High magnitude earthquake in Alaska prompts tsunami warning Monday
A 7.5 magnitude quake prompted a warning for nearly 1,000 miles of the Alaskan coast.
Alaska was struck with a 7.5 magnitude earthquake on Monday, which prompted a tsunami warning across a nearly one thousand-mile stretch of the state's southern coast.
The warning lifted Monday night as residents of Sand Point, a city of fewer than 1,000 people off the Alaska Peninsula, breathed a sigh of relief.
By late afternoon Monday, waves in vulnerable areas were less than 2 feet, according to the National Tsunami Warning Center.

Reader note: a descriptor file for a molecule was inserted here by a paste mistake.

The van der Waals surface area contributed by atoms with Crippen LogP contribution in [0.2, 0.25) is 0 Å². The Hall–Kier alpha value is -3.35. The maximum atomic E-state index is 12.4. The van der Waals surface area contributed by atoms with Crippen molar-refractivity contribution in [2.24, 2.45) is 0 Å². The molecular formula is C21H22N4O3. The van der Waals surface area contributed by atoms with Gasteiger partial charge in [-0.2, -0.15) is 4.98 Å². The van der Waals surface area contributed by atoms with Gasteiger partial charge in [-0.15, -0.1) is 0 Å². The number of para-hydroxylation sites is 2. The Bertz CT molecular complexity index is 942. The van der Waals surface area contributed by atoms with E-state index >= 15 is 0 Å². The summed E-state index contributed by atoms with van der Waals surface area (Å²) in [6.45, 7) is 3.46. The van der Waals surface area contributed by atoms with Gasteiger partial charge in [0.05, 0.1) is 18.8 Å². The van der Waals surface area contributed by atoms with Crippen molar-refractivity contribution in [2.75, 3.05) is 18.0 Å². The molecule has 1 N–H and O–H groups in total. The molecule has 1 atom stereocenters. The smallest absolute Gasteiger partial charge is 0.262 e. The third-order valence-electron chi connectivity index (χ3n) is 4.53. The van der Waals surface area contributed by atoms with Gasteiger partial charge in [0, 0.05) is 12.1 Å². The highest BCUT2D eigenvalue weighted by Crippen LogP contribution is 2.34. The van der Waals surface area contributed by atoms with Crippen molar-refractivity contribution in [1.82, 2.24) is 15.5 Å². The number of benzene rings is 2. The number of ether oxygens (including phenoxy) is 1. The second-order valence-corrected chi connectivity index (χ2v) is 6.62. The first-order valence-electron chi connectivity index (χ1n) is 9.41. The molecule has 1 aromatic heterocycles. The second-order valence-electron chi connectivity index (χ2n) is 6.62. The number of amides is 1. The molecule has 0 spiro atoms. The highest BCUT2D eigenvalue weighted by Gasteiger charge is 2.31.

U.S. Geological Survey geophysicist Paul Caruso told the Associated Press that the reason so many high-magnitude quakes take place in the region is because "this is an area where the Pacific Plate is subducting underneath the North American Plate. And because of that, the Pacific Plate actually goes underneath the North American Plate, where it melts."
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